You are here:   Civilisation >  Books > The Story Of The Short Story
 
Magazines such as “The Strand” once offered rich opportunities for budding short story writers


When short stories were still widely published in magazines, they had the capacity to react to unfolding events, writes Philip Hensher, the novelist and critic who edited these two volumes. Now the principal outlets for short story writers are no longer periodicals — apart from Standpoint and a few others — but competitions. “The dullest short stories I read from the last fifteen years were winners of competitions,” writes Hensher, who sieved through journals, old and new, to source the material for these collections. He characterises the winning stories of contemporary competitions as “present-tense solitary reflections”, their protagonists “lying on their beds affectlessly pondering; major historical events were considered gravely; social media were dutifully brought in to indicate an eye on the contemporary”. It is a mistake to believe that competitions, rather than a system of commissions, payments, circulation and readers, will generate literary quality. Nobody ever asked Conan Doyle or V.S. Pritchett “to put on a dinner jacket and shake the hand of a retired academic before they could receive a cheque for a short story”.

This unexpectedly fierce critique is in Hensher’s 35-page introduction to these new collections. Contemplating the short story’s long publishing history, Hensher writes that in the late 19th and early 20th century magazines offered handsome commissions to writers, who could make a living and even get rich, as in the case of Conan Doyle. Indeed, looking through the volumes’ acknowledgements reveals that older stories were first published in a variety of now defunct journals, such as the Strand, the Westminster Gazette and the Illustrated London News. Revealingly, many of the more recent British short stories that are reprinted here were first published in the New Yorker.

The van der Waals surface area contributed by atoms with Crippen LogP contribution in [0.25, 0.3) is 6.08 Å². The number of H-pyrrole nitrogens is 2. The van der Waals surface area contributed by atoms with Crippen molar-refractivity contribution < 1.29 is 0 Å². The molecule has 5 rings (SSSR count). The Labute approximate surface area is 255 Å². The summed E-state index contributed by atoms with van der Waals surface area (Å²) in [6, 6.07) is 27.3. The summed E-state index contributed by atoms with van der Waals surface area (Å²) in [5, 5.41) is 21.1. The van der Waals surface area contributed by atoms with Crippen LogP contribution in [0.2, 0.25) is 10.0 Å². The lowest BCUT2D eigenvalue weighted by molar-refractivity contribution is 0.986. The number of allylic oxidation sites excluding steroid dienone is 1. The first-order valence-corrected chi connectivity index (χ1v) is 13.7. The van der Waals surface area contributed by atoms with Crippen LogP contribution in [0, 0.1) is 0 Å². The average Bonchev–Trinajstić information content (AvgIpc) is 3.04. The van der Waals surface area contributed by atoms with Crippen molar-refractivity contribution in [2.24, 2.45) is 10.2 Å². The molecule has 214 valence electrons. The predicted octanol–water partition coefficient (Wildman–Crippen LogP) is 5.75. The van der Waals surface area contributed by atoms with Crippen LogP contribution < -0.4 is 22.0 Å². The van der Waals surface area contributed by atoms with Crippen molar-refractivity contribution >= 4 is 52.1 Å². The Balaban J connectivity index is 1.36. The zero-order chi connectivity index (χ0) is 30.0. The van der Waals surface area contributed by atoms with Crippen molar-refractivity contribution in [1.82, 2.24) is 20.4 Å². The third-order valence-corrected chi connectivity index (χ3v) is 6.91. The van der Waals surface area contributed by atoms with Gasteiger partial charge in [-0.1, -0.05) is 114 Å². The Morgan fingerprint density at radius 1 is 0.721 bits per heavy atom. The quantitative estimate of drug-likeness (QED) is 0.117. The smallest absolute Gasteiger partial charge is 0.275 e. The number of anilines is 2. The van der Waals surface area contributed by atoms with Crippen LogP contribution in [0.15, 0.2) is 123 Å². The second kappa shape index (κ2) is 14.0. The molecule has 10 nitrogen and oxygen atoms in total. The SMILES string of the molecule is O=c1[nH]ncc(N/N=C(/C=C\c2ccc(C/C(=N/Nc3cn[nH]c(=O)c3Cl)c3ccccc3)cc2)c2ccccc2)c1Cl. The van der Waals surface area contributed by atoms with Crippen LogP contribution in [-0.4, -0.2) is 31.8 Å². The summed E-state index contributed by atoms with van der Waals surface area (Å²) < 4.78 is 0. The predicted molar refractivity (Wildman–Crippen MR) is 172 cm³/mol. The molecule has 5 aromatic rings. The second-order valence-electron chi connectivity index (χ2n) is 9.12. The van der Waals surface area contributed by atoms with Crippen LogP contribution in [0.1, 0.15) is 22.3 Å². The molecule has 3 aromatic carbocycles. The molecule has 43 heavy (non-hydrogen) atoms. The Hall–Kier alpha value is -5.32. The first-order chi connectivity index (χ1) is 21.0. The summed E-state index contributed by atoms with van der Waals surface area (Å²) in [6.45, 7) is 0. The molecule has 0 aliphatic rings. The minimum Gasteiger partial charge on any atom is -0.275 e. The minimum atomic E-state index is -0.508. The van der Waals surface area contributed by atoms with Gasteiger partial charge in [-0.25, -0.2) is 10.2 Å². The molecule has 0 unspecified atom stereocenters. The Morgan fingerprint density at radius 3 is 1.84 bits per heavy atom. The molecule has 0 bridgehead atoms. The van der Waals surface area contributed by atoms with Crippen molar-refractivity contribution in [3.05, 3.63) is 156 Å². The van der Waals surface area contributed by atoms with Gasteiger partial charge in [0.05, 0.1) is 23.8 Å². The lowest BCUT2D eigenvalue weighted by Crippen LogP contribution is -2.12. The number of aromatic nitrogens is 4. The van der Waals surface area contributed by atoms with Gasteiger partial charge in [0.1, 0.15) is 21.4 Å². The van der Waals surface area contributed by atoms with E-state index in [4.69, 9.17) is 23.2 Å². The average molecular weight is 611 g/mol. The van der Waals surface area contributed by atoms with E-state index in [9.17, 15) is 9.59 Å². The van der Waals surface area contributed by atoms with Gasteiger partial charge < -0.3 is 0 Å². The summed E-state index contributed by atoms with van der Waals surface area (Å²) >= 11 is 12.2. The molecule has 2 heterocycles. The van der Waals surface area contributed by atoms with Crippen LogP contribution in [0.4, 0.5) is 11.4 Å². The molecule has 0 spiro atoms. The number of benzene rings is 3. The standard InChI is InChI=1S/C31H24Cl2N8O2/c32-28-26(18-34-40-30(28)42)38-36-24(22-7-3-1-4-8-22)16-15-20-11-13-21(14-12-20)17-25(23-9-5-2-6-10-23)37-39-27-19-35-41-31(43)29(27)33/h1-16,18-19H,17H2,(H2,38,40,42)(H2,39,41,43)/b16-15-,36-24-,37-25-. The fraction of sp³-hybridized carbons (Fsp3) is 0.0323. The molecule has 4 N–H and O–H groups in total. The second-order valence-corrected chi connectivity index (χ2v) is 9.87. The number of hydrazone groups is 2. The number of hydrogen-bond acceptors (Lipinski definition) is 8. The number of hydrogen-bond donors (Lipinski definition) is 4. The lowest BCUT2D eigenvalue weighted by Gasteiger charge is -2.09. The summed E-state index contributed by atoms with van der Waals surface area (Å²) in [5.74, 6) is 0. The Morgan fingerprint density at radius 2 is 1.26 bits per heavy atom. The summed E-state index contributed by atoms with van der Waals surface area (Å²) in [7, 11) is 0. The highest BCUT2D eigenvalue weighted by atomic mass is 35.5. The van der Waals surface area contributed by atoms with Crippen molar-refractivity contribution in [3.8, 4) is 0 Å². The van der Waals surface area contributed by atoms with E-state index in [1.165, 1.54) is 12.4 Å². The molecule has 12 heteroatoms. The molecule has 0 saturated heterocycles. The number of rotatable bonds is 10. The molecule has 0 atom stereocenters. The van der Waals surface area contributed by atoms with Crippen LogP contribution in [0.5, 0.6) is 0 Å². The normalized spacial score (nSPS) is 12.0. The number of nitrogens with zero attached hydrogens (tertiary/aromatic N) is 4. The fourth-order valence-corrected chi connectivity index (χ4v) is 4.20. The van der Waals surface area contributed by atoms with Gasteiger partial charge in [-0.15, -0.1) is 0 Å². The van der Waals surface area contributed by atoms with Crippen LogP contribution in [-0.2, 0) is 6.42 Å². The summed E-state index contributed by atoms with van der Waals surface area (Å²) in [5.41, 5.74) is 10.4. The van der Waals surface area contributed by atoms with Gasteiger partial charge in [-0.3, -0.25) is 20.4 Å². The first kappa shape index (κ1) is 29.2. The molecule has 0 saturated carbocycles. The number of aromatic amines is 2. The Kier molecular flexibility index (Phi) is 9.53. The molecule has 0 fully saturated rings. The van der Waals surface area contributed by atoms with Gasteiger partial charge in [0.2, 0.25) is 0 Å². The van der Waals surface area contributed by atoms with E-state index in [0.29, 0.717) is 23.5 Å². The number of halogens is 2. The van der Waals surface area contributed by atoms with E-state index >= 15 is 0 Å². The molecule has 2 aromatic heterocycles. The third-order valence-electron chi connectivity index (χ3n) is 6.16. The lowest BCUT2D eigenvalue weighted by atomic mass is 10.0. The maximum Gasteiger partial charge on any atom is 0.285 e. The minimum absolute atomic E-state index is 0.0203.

Hensher goes on to discuss the anthology’s title. While “short” stories vary hugely in length, what is demanded of them is “unity of effect or impression”. He calls the British short story “the richest, most varied and most historically extensive national tradition anywhere in the world”, though he concedes that similar “statements of national pride could be gathered from many nations”. One can certainly imagine a Russian, German or French literary critic taking issue with him.

Hensher pinpoints some characteristically British features. The narrator who shares the best story he ever heard after dinner is a recurring theme, which stems from a fascination with performance. Other recurring themes are “comedy, the tripping up of expectations, the overturning of an established world” as well as “playfulness” and an “outward-facing” tendency to analyse the world.

Hensher chose 90 stories for this collection, published in two beautifully bound volumes. The authors span three centuries, from Daniel Defoe (born c.1660) to the youngest, Jon McGregor (born in 1976).

View Full Article
 
Share/Save
 
 
 
 

Post your comment

CAPTCHA
This question is for testing whether you are a human visitor and to prevent automated spam submissions.